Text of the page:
Full Text Available The influence of carbonation on the microstructure of normalised CEM II mortar was studied using nitrogen adsorption and porosity accessible to water. Samples were prepared and subjected to accelerated carbonation at 20°C, 65% relative humidity, and 20% CO2 concentration. Conflicts in results were observed because while the pore size distributions calculated by BJH method from nitrogen adsorption provided evolution of the micro- and mesopores during carbonation, the porosity accessible to water showed changes in all three porous domains: macro-, meso- and micropores. Furthermore, the porous domains explored by water and nitrogen molecules are not the same because of the difference in the molecular sizes. These two techniques are therefore different and help to complementarily evaluate the effects of carbonation. We also examined the evolution of macrophysical properties such as the solid phase volume using helium pycnometry, gas permeability, thermal conductivity, thermal diffusivity, and longitudinal and transverse ultrasonic velocities. This is a multiscale study where results on microstructural changes can help to explain the evolution of macro physical properties.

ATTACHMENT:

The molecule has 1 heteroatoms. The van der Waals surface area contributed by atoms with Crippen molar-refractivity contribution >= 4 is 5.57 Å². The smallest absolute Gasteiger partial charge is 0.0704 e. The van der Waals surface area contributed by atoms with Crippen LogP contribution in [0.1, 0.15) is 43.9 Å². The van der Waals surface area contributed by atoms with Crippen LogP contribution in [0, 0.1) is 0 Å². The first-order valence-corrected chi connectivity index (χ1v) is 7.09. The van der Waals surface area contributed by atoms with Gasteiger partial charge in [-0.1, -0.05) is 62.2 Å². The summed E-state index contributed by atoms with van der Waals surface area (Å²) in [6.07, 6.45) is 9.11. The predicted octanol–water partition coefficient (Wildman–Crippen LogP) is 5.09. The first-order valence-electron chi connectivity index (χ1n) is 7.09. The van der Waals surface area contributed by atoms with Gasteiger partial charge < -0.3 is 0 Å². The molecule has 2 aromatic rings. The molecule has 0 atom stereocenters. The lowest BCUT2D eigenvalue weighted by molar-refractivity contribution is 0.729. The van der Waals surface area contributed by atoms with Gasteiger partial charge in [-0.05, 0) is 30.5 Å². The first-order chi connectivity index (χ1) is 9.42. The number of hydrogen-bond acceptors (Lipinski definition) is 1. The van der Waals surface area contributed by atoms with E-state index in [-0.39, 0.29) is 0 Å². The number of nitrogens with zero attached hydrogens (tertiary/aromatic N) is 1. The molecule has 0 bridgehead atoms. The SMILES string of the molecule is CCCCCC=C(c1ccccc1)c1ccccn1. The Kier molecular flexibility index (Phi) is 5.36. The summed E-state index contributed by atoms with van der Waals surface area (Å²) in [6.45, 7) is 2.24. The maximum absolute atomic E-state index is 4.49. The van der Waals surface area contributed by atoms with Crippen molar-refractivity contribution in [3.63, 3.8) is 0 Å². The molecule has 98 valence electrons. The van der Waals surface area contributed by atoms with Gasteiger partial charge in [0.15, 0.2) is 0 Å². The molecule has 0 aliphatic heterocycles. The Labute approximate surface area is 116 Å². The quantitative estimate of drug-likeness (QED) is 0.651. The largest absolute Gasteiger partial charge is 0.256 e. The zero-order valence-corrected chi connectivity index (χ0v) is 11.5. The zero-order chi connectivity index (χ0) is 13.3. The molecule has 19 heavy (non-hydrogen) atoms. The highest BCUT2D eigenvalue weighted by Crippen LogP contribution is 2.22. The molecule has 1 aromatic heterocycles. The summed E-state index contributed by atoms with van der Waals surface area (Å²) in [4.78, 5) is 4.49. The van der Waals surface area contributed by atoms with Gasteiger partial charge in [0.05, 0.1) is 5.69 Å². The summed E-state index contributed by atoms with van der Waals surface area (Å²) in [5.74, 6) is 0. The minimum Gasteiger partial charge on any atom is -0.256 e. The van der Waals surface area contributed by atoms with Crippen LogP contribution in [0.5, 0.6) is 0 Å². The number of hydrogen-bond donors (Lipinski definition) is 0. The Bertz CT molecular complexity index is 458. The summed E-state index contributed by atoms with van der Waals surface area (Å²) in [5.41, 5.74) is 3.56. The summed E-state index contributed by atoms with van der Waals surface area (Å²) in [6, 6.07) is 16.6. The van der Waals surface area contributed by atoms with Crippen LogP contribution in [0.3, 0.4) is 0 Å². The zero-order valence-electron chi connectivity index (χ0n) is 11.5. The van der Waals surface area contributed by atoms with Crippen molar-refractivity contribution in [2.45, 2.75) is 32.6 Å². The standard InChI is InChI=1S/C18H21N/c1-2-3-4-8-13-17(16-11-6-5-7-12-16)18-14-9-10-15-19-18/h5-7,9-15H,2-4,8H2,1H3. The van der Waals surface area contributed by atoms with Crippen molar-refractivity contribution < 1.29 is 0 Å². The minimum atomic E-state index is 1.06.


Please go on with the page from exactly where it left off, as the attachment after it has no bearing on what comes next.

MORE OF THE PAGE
5. Modelling of single walled carbon nanotube cylindrical structures with finite element method simulations

    Energy Technology Data Exchange (ETDEWEB)

    Günay, E. [Gazi University, Mechanical Engineering Department, 06570, Ankara (Turkey)

    2016-04-21

    In this study, the modulus of elasticity and shear modulus values of single-walled carbon nanotubes SWCNTs were modelled by using both finite element method and the Matlab code. Initially, cylindrical armchair and zigzag single walled 3D space frames were demonstrated as carbon nanostructures. Thereafter, macro programs were written by the Matlab code producing the space truss for zigzag and armchair models. 3D space frames were introduced to the ANSYS software and then tension, compression and additionally torsion tests were performed on zigzag and armchair carbon nanotubes with BEAM4 element in obtaining the exact values of elastic and shear modulus values. In this study, two different boundary conditions were tested and especially used in torsion loading. The equivalent shear modulus data was found by averaging the corresponding values obtained from ten different nodal points on the nanotube path. Finally, in this study it was determined that the elastic constant values showed proportional changes by increasing the carbon nanotube diameters up to a certain level but beyond this level these values remained stable.

  6. Modelling of single walled carbon nanotube cylindrical structures with finite element method simulations

    Science.gov (United States)

    Günay, E.

    2016-04-01